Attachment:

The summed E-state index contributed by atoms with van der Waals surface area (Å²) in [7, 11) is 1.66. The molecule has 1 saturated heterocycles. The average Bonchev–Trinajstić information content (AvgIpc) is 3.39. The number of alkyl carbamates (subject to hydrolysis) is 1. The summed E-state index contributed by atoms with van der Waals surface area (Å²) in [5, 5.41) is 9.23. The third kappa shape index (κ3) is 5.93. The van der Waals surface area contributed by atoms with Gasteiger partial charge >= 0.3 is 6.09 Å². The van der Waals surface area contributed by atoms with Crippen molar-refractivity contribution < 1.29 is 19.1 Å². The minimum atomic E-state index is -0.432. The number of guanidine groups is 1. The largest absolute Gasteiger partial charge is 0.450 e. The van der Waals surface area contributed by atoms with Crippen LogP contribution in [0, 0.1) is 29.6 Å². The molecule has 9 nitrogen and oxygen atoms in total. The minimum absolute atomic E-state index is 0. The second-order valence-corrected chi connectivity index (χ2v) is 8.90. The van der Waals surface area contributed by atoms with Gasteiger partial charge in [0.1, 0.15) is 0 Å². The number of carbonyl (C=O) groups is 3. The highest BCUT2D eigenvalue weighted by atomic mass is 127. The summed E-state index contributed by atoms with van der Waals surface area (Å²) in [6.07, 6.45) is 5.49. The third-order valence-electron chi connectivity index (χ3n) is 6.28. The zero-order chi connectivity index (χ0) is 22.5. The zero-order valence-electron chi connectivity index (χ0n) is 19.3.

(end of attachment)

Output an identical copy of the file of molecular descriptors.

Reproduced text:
The summed E-state index contributed by atoms with van der Waals surface area (Å²) in [7, 11) is 1.66. The molecule has 1 saturated heterocycles. The average Bonchev–Trinajstić information content (AvgIpc) is 3.39. The number of alkyl carbamates (subject to hydrolysis) is 1. The summed E-state index contributed by atoms with van der Waals surface area (Å²) in [5, 5.41) is 9.23. The third kappa shape index (κ3) is 5.93. The van der Waals surface area contributed by atoms with Gasteiger partial charge >= 0.3 is 6.09 Å². The van der Waals surface area contributed by atoms with Crippen molar-refractivity contribution < 1.29 is 19.1 Å². The minimum atomic E-state index is -0.432. The number of guanidine groups is 1. The largest absolute Gasteiger partial charge is 0.450 e. The van der Waals surface area contributed by atoms with Crippen LogP contribution in [0, 0.1) is 29.6 Å². The molecule has 9 nitrogen and oxygen atoms in total. The minimum absolute atomic E-state index is 0. The second-order valence-corrected chi connectivity index (χ2v) is 8.90. The van der Waals surface area contributed by atoms with Gasteiger partial charge in [0.1, 0.15) is 0 Å². The number of carbonyl (C=O) groups is 3. The highest BCUT2D eigenvalue weighted by atomic mass is 127. The summed E-state index contributed by atoms with van der Waals surface area (Å²) in [6.07, 6.45) is 5.49. The third-order valence-electron chi connectivity index (χ3n) is 6.28. The zero-order chi connectivity index (χ0) is 22.5. The zero-order valence-electron chi connectivity index (χ0n) is 19.3.